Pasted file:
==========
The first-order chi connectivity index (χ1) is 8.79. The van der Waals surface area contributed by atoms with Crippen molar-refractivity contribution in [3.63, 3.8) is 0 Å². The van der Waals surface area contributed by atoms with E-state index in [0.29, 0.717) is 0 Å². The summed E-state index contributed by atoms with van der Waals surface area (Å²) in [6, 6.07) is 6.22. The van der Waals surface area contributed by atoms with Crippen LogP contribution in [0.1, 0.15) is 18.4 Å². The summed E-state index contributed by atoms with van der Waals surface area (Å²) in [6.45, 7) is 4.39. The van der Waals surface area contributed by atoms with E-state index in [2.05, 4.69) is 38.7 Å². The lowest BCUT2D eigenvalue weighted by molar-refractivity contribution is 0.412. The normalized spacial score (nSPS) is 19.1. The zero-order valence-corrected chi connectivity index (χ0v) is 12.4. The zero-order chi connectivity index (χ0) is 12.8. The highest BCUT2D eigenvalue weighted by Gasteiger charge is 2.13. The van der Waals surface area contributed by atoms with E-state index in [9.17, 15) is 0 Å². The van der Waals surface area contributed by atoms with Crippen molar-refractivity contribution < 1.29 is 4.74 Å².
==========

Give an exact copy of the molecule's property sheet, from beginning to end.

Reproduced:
The first-order chi connectivity index (χ1) is 8.79. The van der Waals surface area contributed by atoms with Crippen molar-refractivity contribution in [3.63, 3.8) is 0 Å². The van der Waals surface area contributed by atoms with E-state index in [0.29, 0.717) is 0 Å². The summed E-state index contributed by atoms with van der Waals surface area (Å²) in [6, 6.07) is 6.22. The van der Waals surface area contributed by atoms with Crippen LogP contribution in [0.1, 0.15) is 18.4 Å². The summed E-state index contributed by atoms with van der Waals surface area (Å²) in [6.45, 7) is 4.39. The van der Waals surface area contributed by atoms with E-state index in [2.05, 4.69) is 38.7 Å². The lowest BCUT2D eigenvalue weighted by molar-refractivity contribution is 0.412. The normalized spacial score (nSPS) is 19.1. The zero-order valence-corrected chi connectivity index (χ0v) is 12.4. The zero-order chi connectivity index (χ0) is 12.8. The highest BCUT2D eigenvalue weighted by Gasteiger charge is 2.13. The van der Waals surface area contributed by atoms with E-state index in [9.17, 15) is 0 Å². The van der Waals surface area contributed by atoms with Crippen molar-refractivity contribution < 1.29 is 4.74 Å².